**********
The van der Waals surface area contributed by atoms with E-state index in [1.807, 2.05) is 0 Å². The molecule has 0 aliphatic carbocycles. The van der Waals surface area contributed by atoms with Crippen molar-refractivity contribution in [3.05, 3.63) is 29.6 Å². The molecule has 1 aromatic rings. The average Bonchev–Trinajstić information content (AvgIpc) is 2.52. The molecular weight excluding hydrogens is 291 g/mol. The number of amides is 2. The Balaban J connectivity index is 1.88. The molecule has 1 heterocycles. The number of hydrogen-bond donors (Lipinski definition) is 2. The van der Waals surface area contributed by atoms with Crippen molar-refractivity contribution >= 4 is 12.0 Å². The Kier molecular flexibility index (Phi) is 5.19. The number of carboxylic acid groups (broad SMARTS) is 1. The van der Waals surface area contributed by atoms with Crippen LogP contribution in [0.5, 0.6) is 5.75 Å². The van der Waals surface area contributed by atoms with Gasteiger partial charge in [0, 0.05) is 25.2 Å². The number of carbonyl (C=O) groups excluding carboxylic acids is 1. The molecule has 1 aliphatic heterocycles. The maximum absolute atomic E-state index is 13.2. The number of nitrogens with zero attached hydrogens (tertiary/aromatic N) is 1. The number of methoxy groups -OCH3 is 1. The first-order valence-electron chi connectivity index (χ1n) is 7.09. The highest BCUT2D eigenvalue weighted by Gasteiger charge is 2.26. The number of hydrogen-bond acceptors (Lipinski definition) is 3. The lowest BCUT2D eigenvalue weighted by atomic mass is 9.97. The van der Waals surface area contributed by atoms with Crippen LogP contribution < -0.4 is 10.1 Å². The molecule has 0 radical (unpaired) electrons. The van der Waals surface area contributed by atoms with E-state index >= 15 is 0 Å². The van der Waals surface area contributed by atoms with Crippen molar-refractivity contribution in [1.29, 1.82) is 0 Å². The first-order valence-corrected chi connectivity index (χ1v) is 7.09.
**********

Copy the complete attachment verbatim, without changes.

The van der Waals surface area contributed by atoms with E-state index in [1.807, 2.05) is 0 Å². The molecule has 0 aliphatic carbocycles. The van der Waals surface area contributed by atoms with Crippen molar-refractivity contribution in [3.05, 3.63) is 29.6 Å². The molecule has 1 aromatic rings. The average Bonchev–Trinajstić information content (AvgIpc) is 2.52. The molecular weight excluding hydrogens is 291 g/mol. The number of amides is 2. The Balaban J connectivity index is 1.88. The molecule has 1 heterocycles. The number of hydrogen-bond donors (Lipinski definition) is 2. The van der Waals surface area contributed by atoms with Crippen molar-refractivity contribution >= 4 is 12.0 Å². The Kier molecular flexibility index (Phi) is 5.19. The number of carboxylic acid groups (broad SMARTS) is 1. The van der Waals surface area contributed by atoms with Crippen LogP contribution in [0.5, 0.6) is 5.75 Å². The van der Waals surface area contributed by atoms with Gasteiger partial charge in [0, 0.05) is 25.2 Å². The number of carbonyl (C=O) groups excluding carboxylic acids is 1. The molecule has 1 aliphatic heterocycles. The maximum absolute atomic E-state index is 13.2. The number of nitrogens with zero attached hydrogens (tertiary/aromatic N) is 1. The number of methoxy groups -OCH3 is 1. The first-order valence-electron chi connectivity index (χ1n) is 7.09. The highest BCUT2D eigenvalue weighted by Gasteiger charge is 2.26. The number of hydrogen-bond acceptors (Lipinski definition) is 3. The lowest BCUT2D eigenvalue weighted by atomic mass is 9.97. The van der Waals surface area contributed by atoms with Crippen LogP contribution < -0.4 is 10.1 Å². The molecule has 0 radical (unpaired) electrons. The van der Waals surface area contributed by atoms with E-state index >= 15 is 0 Å². The van der Waals surface area contributed by atoms with Crippen molar-refractivity contribution in [1.29, 1.82) is 0 Å². The first-order valence-corrected chi connectivity index (χ1v) is 7.09.